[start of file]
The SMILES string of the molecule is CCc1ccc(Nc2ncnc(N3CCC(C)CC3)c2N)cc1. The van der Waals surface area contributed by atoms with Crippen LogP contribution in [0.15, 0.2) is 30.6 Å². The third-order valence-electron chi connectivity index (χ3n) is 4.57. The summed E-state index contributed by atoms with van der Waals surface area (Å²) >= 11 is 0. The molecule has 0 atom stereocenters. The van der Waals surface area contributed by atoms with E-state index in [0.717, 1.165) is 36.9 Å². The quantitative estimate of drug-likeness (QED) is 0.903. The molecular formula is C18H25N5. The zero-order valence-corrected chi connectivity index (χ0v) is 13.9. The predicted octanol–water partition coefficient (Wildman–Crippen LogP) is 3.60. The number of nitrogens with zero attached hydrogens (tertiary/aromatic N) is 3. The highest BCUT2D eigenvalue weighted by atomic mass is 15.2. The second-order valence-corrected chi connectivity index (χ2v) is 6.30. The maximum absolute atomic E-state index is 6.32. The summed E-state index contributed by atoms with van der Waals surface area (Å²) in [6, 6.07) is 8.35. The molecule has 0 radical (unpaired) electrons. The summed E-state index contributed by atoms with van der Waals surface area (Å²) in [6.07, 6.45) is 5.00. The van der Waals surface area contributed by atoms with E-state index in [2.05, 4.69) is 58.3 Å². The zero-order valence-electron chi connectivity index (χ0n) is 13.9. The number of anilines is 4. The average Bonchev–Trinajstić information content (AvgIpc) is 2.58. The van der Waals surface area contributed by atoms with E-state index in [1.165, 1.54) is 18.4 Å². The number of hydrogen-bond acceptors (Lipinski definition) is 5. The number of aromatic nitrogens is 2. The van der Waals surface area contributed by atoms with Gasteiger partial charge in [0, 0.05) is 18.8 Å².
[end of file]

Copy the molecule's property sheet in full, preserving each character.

The SMILES string of the molecule is CCc1ccc(Nc2ncnc(N3CCC(C)CC3)c2N)cc1. The van der Waals surface area contributed by atoms with Crippen LogP contribution in [0.15, 0.2) is 30.6 Å². The third-order valence-electron chi connectivity index (χ3n) is 4.57. The summed E-state index contributed by atoms with van der Waals surface area (Å²) >= 11 is 0. The molecule has 0 atom stereocenters. The van der Waals surface area contributed by atoms with E-state index in [0.717, 1.165) is 36.9 Å². The quantitative estimate of drug-likeness (QED) is 0.903. The molecular formula is C18H25N5. The zero-order valence-corrected chi connectivity index (χ0v) is 13.9. The predicted octanol–water partition coefficient (Wildman–Crippen LogP) is 3.60. The number of nitrogens with zero attached hydrogens (tertiary/aromatic N) is 3. The highest BCUT2D eigenvalue weighted by atomic mass is 15.2. The second-order valence-corrected chi connectivity index (χ2v) is 6.30. The maximum absolute atomic E-state index is 6.32. The summed E-state index contributed by atoms with van der Waals surface area (Å²) in [6, 6.07) is 8.35. The molecule has 0 radical (unpaired) electrons. The summed E-state index contributed by atoms with van der Waals surface area (Å²) in [6.07, 6.45) is 5.00. The van der Waals surface area contributed by atoms with E-state index in [2.05, 4.69) is 58.3 Å². The zero-order valence-electron chi connectivity index (χ0n) is 13.9. The number of anilines is 4. The average Bonchev–Trinajstić information content (AvgIpc) is 2.58. The van der Waals surface area contributed by atoms with E-state index in [1.165, 1.54) is 18.4 Å². The number of hydrogen-bond acceptors (Lipinski definition) is 5. The number of aromatic nitrogens is 2. The van der Waals surface area contributed by atoms with Gasteiger partial charge in [0, 0.05) is 18.8 Å².